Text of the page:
2. Mail-order diabetes revenues totaled $33 million, down 41% YOY despite a 71% increase YOY in patients served (778,000 patients served in 2Q14, up from 455,000 in 2Q13). Mail order sales were flat sequentially from 1Q14. For the second consecutive quarter, the company’s press release attributed these effects to the decrease in reimbursements rates due to competitive bidding, which became effective more than one year ago on July 1, 2013. At this point, we had expected to see the declines from competitive bidding start to taper, since the program has annualized – 2Q14 calls from the Big Four (Abbott, Bayer, J&J, Roche) suggested that is not he case. In prepared remarks, management attributed the 4% decline in global Professional Diagnostics revenue “principally” to lower US sales from the diabetes mail-order business. The company’s drop in adjusted gross margin from 50% of net revenue in 2Q13 to 46% in 2Q14 was also partially attributed to the lower mail-order diabetes reimbursement rates (along with recalls in other areas of Alere’s portfolio).

  • For background, diabetes revenue made up only 9% of Professional Diagnostics sales in 2Q14, while the mail-order business comprised 65% of Alere’s diabetes business. The 9% of total Professional Diagnostics sales attributable to diabetes decreased from 12% in 2Q13. The proportion of Diabetes sales from the mail-order business has remained roughly the same.  

Table 2. Mail-order Supplies Sales

 

2Q13

3Q13

4Q13

1Q14

2Q14

% Mail Order of Total Diabetes Revenue

75%

63%

63%

63%

65%

Mail-Order Revenue (millions)

$56

$34

$30

$32

$33

3. Alere’s Board of Directors accepted the July 1 resignation of CEO Ron Zwanziger and appointed Mr. Namal Nawana as Interim President and CEO. This decision followed from a “comprehensive strategic review of the company’s operations” by a “major international consulting firm.” There were no further comments on the resignation. As a reminder, Mr. Zwanziger joined Alere as CEO in 2001. Before his time at Alere, Mr. Zwanziger was a force in diabetes, having served as CEO of both MediSense (1981-1991) before its sale to Abbott for ~$900 million in 1996 (Mr. Zwanziger left Medisense after Dr. Bob Coleman was hired to take on the CEO position), and Inverness Medical Technology (1992-2001) before its sale to J&J for $1.3 million in 2001. Both were sold at high revenue multiples at a time when blood glucose monitoring was a very profitable business. Mr. Zwanziger began developing Alere’s diabetes care business in 2011 with the acquisition of point-of-care A1c provider Axis-Shield and diabetes testing supplies provider Arriva Medical. Although Mr. Zwanziger had been optimistic about Alere’s diabetes care prospects, the field has changed markedly within the last several years, and we wonder if his departure is a sign of less focus on diabetes moving forward.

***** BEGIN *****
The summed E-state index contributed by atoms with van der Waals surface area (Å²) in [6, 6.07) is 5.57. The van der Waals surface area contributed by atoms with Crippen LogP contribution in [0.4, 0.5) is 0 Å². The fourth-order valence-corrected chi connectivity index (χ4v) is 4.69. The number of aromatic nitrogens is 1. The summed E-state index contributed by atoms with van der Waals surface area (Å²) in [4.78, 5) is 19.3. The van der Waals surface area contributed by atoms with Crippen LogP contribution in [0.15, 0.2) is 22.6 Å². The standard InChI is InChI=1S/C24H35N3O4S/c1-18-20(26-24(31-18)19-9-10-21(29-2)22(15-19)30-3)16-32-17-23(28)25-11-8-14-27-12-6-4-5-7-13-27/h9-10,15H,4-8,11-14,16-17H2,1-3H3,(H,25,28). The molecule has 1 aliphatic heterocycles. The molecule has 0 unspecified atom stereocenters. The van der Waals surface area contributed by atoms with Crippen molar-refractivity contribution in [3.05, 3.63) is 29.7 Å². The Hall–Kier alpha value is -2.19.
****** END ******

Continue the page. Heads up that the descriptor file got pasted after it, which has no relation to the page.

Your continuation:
• Discussions of Alere’s reorganization and new strategy were focused at the global company level, rather than diabetes specifically. Still, it seems clear that the previous strategy used by management – including Mr. Zwanziger – is being completely revamped; this makes us wonder about the implications for the diabetes business. Management frankly stated that the prior operating strategy resulted in “excessive breadth and profound inefficiencies.” Further, “prior management had failed to coherently integrate many of its more than 100 acquisitions” – several of which, we know, are related to the company’s diabetes business and mail-order supplies. This makes us contemplate how the company will move forward with these multiple diabetes entities – if anything, we would be very surprised to see an expansion in the diabetes business, particularly given the challenging nature of that business.